When I was a kid, I thought it was really cool that all Americans used gas in their cars. I mean it's cheaper, more environmentally friendly, and goes further than petrol. A whole country that doesn't use petrol! How cool is that.
Then I realised - gas is petrol.
Which led me to wonder - If Americans call petrol gas, then what do they call gas? I asked a couple of Yanks this question - it just seemed to confuse them.
When I was a kid, I was told in no uncertain terms that words like colour and flavour had a U in them - to spell them without one is American, and not proper English. And words that end with ise or isation didn't have a Z in them - again, an Americanism that was not tolerable in any other English speaking country (so we were told). It plays havoc with spellcheckers, which seem to all be American at times.
When I was a kid, I thought that the word 'ass' meant donkey, and wondered why Americans couldn't come up with a better insult - like arse.
When I was a kid, I laughed my head off when I heard Americans talk about 'fanny-bags'. Such a strange mental image. Wouldn't it be more comfortable to wear a 'bum-bag'?
When I was a kid, I read American books - and learned to convert the farenheit to celcius, and the miles to kilometers.
When I was a kid, I sometimes found a new book by a British author I loved - then opened it to find the same text I knew. There was a different title on the cover because that edition had been published in the US.
Over here we get used to all this stuff when we are kids. We learn how to convert 'American" into 'Australian'. We learn a lot about the US. Meagen once wondered on this post if only American kids played cowboys and Indians. It really made me wonder if people in the US realise the extent that their culture is transported around the world - it's not for nothing that we call it cultural imperialism.
But I've realised the extent to which I make assumptions about the US. I assume that, while we have to understand you, you have never had to understand us. I've noticed on my blog, and the comments I make on others, that for some reason I feel the need to clarify things when I know the Americans do it different. If I say fanny I have to emphasise that I mean vagina. If I write arse or colour I cringe in case you think I just can't spell. I feel the need to convert ks to miles for your benefit. I wouldn't just write Howard and assume you knew who he is, even thought you just write Bush (see, even slipped a hint in there!).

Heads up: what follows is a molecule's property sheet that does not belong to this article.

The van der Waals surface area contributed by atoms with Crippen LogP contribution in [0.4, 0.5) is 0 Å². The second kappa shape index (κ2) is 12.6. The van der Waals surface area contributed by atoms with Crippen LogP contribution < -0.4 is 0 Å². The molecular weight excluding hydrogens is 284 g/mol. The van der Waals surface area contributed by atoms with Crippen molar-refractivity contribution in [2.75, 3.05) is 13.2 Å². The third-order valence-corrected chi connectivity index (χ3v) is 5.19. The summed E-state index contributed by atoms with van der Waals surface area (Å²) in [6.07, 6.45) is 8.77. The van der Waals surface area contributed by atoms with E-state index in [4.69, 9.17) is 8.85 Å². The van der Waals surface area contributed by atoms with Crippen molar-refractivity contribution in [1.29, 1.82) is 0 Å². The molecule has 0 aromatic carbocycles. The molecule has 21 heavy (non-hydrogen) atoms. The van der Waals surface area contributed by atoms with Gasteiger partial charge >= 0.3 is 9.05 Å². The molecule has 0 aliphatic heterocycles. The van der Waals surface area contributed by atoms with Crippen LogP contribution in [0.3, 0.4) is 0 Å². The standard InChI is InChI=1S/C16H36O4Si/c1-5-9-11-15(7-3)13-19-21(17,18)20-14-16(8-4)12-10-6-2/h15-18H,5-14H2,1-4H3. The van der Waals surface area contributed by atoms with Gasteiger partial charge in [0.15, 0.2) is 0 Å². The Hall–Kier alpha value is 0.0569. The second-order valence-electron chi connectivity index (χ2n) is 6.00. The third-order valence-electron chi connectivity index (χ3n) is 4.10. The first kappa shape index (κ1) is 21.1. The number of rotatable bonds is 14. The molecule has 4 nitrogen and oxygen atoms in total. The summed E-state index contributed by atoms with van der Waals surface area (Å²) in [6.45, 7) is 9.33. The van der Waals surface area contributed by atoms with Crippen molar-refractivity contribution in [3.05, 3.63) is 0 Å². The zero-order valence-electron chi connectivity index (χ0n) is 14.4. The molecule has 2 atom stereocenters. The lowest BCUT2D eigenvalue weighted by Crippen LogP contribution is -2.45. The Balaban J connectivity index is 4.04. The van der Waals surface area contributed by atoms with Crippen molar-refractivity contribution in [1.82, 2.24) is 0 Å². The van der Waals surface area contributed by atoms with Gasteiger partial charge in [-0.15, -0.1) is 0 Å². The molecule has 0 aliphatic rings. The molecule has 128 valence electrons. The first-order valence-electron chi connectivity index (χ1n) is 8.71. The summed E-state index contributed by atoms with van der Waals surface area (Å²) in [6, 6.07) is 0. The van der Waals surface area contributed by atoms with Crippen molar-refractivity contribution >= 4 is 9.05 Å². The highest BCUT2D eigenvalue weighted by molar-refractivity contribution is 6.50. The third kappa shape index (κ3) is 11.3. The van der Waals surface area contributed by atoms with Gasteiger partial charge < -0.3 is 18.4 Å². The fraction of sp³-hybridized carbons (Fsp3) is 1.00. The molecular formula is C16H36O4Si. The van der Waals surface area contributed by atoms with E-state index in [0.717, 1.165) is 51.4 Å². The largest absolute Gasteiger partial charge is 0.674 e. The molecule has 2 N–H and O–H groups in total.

I could never tell if you just don't know that things are different elsewhere, or if you just assume we can work it out for ourselves. But I haven't given you the benefit of the doubt, assuming that you do know or that you can work it out for yourselves. This is very patronising on my behalf.
So, from now on, I'll try to minimise my explainations. If I write about the Anzacs and you don't know who they are, you can ask, or just look it up. If you think my spelling sucks - you may well be right, but you can check an English dictionary* (not an American one) if you want to make sure.
But before I go, I really want to know some things.
Do you know that we call gas petrol?
Can you convert miles into ks and farenheit into celcius?
Do you know what fanny means over here (or did you before you read my blog?)
Do you know that Harry Potter and the Sorcerer's stone is actually Harry Potter and the Philosopher's Stone everywhere else?
Maybe we've been underestimating you.
*Bugger the English dictionary. Check the Macquarie dictionary.